Dronamics’ dream come true
Like the kids of today would say; find somebody who commits to you like the Rangelov brothers committed to getting the Black Swan cargo drone soaring into the skies.
Or something like that anyway.
It took Svilen and Konstantin Rangelov – the brothers who co-founded cargo drone company Dronamics – seven years to arrive at the moment last week when they watched as their flagship cargo drone left the solid ground at Balchik Airport on its maiden flight as a commercial operation.
And for seven years while they toiled for their drone-based dream of affordable and sustainable solution to middle to long distance cargo logistics, the two brothers took a vow to never cut their beard.
Which must have been a whole lot weird and uncomfortable as, in their recent interview, the brothers admitted to actually hating facial hair.
But ever since they bagged capital injection from venture capital company Eleven Ventures after making the Forbes 30 Under 30 list young entrepreneurs for that year, it occurred to Svilen and Konstantin that perhaps they were on to something and they needed to be serious about it.
And what evidence is better to show serious than going unshaven for seven years?
At first, the challenge was only taken by Konstantin before his brother became aware of what was happening.
“The condition to return to the face to its former appearance was a full-scale Black Swan drone landing successfully and be at its full size,” Konstantin told Forbes recently.
“Svilen Rangelov then joined the challenge, And the foundation idea was, every day when we passed around a mirror or touch our faces, to remember what their big goal was.”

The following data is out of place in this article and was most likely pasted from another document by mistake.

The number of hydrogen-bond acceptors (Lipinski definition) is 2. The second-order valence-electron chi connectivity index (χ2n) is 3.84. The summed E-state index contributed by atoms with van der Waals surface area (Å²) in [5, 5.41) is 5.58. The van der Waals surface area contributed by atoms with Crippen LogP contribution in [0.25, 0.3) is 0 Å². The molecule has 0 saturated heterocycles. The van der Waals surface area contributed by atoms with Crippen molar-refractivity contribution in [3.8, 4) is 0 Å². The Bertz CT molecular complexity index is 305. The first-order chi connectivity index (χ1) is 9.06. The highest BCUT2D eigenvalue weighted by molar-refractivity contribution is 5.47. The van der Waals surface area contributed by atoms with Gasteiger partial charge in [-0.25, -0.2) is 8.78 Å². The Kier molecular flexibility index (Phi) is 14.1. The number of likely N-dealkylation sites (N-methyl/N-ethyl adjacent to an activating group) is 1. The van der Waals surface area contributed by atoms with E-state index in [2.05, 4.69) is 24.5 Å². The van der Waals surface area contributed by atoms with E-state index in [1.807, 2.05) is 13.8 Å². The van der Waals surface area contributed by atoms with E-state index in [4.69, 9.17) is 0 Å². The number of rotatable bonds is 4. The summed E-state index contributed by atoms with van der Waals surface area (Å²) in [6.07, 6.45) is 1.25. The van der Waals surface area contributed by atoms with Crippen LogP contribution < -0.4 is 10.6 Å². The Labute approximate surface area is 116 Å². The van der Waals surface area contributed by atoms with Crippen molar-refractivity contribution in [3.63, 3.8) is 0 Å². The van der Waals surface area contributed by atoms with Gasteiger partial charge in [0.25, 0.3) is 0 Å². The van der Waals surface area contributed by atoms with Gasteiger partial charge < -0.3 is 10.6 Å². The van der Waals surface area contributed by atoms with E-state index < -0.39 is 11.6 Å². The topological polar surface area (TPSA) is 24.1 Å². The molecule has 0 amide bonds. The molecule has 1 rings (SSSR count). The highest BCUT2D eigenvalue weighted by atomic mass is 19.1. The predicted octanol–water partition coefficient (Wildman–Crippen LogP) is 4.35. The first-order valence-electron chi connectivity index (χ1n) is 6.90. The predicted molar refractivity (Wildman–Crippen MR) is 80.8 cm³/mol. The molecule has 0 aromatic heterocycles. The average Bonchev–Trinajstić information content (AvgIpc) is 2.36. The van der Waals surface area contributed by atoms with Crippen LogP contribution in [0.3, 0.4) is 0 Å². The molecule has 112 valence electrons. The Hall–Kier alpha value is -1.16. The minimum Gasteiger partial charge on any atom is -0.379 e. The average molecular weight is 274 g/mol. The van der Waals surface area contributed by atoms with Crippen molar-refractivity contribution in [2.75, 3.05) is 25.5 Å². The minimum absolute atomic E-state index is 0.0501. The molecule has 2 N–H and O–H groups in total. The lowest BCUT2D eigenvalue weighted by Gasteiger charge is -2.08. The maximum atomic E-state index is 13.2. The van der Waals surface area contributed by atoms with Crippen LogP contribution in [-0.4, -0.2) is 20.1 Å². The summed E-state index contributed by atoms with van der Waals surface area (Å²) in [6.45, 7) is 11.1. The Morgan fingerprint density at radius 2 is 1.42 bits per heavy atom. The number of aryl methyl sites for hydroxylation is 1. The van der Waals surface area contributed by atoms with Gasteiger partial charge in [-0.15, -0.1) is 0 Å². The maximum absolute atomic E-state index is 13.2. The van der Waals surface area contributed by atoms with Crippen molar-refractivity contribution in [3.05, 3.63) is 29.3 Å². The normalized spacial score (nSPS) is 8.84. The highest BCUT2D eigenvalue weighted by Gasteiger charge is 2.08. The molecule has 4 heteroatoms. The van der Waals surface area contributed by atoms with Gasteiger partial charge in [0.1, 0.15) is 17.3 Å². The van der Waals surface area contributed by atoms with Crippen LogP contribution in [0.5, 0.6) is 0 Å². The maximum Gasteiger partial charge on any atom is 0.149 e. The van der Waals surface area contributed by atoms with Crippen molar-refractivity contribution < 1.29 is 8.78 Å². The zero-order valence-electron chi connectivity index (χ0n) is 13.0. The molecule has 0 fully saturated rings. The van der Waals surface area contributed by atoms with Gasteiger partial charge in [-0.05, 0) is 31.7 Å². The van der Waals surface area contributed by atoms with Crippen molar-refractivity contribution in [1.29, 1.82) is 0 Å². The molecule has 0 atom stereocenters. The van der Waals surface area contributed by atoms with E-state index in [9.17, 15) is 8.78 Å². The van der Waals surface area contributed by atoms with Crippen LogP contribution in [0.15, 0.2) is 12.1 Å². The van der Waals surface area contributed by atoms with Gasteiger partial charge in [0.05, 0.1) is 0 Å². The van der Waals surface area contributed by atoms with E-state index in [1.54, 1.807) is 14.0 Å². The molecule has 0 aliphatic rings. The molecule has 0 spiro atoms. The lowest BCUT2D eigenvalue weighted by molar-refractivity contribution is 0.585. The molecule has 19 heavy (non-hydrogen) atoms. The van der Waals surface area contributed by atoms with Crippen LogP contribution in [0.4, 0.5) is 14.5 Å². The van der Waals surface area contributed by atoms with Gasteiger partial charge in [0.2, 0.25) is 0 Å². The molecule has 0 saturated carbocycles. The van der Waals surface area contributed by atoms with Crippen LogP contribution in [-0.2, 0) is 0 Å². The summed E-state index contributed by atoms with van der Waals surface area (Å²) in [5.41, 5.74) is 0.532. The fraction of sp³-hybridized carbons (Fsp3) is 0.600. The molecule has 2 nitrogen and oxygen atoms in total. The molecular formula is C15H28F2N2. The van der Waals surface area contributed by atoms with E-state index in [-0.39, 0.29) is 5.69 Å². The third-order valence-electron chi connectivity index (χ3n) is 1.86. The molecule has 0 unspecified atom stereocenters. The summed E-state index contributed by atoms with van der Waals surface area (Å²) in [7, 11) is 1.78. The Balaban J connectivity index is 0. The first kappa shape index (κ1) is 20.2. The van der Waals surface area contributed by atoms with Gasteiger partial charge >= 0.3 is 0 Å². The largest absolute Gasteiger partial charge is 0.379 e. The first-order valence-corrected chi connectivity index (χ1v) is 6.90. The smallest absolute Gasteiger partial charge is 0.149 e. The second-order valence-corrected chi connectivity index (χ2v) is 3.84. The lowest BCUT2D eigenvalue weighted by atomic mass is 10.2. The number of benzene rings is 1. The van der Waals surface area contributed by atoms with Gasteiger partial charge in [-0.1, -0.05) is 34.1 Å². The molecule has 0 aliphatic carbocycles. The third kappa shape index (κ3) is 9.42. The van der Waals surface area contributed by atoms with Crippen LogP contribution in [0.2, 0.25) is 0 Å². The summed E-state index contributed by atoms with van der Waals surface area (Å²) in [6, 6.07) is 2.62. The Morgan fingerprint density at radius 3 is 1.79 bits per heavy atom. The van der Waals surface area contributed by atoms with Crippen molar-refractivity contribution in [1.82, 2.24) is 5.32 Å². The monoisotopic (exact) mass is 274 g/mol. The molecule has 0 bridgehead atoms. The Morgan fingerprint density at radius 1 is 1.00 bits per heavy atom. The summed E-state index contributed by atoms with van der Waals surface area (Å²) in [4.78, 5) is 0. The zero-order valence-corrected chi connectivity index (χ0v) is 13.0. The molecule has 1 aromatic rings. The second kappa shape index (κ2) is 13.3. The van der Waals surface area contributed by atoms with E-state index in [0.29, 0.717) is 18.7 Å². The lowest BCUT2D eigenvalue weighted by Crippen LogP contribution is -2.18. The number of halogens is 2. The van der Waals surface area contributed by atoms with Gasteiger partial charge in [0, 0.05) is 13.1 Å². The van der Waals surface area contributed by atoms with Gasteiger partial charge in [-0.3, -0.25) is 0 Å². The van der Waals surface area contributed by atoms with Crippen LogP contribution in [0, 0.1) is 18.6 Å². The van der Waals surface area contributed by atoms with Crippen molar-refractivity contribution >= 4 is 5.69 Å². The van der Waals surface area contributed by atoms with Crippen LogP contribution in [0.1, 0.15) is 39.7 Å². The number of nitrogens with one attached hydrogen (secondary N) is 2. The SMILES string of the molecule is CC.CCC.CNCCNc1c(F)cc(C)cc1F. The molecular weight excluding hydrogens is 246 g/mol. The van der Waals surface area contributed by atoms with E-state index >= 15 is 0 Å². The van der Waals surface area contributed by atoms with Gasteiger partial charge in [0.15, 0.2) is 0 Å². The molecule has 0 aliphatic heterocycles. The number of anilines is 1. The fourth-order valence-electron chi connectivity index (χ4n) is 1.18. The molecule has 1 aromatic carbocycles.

Over time, their beards grew and the brothers’ significant others actually got impressed. But in the meantime, they fine-tuned the Black Swan, made ground tests and flights of miniature models.
It was hard going. Despite the support of exchanges, funds, and the largesse of the European Commission and investors, Dronamics’ logistics innovation concept was initially met with scepticism. Same day long distance delivery at low prices and using sustainable fuel methods? That’s surely a pipe dream; and only that.
The Rangelovs were told that the combination of fast and cheap delivery was fanciful at best and, in reality, would never exist. And it was those discouraging remarks that got them coming up with a perfect name for their apparently idealistic drone solution – the Black Swans.
“In the Middle Ages, the black swan was a byword for something that whose existence was impossible to prove,” Svilen said.
“However, after sailors found real specimens of the bird, the meaning shifted to something that everyone thinks is impossible to achieve; something that is waiting to be found.”
And on Africa Day in the north east of Bulgaria, the Black Swan tailed off into the future; and three days after this seismic event in the drone industry, Svilen and Konstantin popped into a barbershop in Sofia.
The success of the world’s first airline with cargo drones caused a wide response in the startup ecosystem and led to a rise in the shares of Dronamics Capital by about five percent in BEAM, the market for growth of small and medium-sized enterprises.
Dronamics today employs 150 people of twelve nationalities and very few of them have seen the brothers without a beard.
The next step in Dronamics’ plan is to launch commercial flights around Europe this year. Which should not be that hard now, because the company already has a partner network of dozens of airports on the Old Continent, but also in the United States, Canada and Australia.
Besides, Dronamics already has partnerships with logistics giants DHL and Hellmann Worldwide Logistics in which the Bulgarian start-up will offer one-day deliveries globally for its customers. Agreements with both companies include the use of unmanned drones in the logistics of shipments on several routes.
The second challenge is in the very design of the aircraft. Dronamics wants to create an affordable unmanned cargo aircraft solution, not just design an unmanned plane that takes out the pilot and keeps everything else, including the heavy expenses.
The Rangelovs’ vision to this conundrum is to make cargo drones that go the last mile, and avoid delivering at major airports, which would mean last mile delivery by trucks; hence more expenses for clients, making that version of cargo drones less attractive.